How you know you're close to the election: Weather.com has forecasts ready:
Denver, CO Sunny, 60F
Las Vegas, NV Sunny, 75F
Albuquerque, NM Sunny, 65F
Billings, MT Scattered Showers, 49F
Kansas City, MO Sunny, 64F
St. Louis, MO Scattered Showers, 67F
Minneapolis, MN Showers, 54F
Milwaukee, WI Scattered Showers, 57F
Indianapolis, IN Scattered Showers, 65F
Cleveland, OH Scattered Showers, 60F
Cincinnati, OH Scattered Showers, 65F
Pittsburgh, PA Scattered Showers, 58F
Philadelphia, PA Showers, 58F
Manchester, NH Scattered Showers, 54F
Arlington, VA Scattered Showers, 62F
Roanoke, VA Rain/Snow Showers, 49F
Charlotte, NC Scattered Showers, 61F
Atlanta, GA Mostly Sunny, 65F
Jacksonville, FL Mostly Sunny, 74F
Miami, FL Scattered T-Storms, 80F
Temperatures look to be above-average in most swing states, although there's a chance of rain most everywhere but the Mountain West. Too early to say if anything truly nasty will develop.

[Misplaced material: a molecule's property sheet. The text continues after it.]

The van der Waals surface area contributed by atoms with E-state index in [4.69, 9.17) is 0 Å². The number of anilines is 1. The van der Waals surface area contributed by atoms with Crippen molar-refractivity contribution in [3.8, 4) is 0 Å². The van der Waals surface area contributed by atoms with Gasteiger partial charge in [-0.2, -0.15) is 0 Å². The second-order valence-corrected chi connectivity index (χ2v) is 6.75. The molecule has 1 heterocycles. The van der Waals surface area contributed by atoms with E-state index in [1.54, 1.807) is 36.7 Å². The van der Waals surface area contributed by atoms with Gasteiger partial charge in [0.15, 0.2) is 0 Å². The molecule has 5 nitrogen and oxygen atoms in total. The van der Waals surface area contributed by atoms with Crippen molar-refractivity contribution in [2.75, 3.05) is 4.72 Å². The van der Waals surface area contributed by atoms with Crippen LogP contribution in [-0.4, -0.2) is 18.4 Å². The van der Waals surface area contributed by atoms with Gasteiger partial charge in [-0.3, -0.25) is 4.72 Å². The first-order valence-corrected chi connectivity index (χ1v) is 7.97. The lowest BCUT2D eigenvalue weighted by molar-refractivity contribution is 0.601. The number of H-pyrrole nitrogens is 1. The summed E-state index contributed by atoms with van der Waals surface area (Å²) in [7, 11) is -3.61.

Conventional wisdom (and at least one econometric study) holds that poor weather does indeed help the Republicans. But might the reverse be true in a year when Democratic enthusiasm significantly outpaces Republican enthusiasm?
Two implications worth considering. Firstly, the most important factor might be the weather patterns within a given state. For example, if it's rainy and dismal in Democratic-leaning Cleveland, but relatively dry in Southern Ohio, that probably helps the Republicans. If it's nice in NoVa but there's freezing rain in the Virginia panhandle, that probably helps the Democrats.
Secondly, a candidate would prefer depressed turnout in a state where he has a substantial advantage in early voting. The states where Democrats have the most significant advantages in early voting seem to be Nevada and North Carolina ... they might want to root for poor weather there.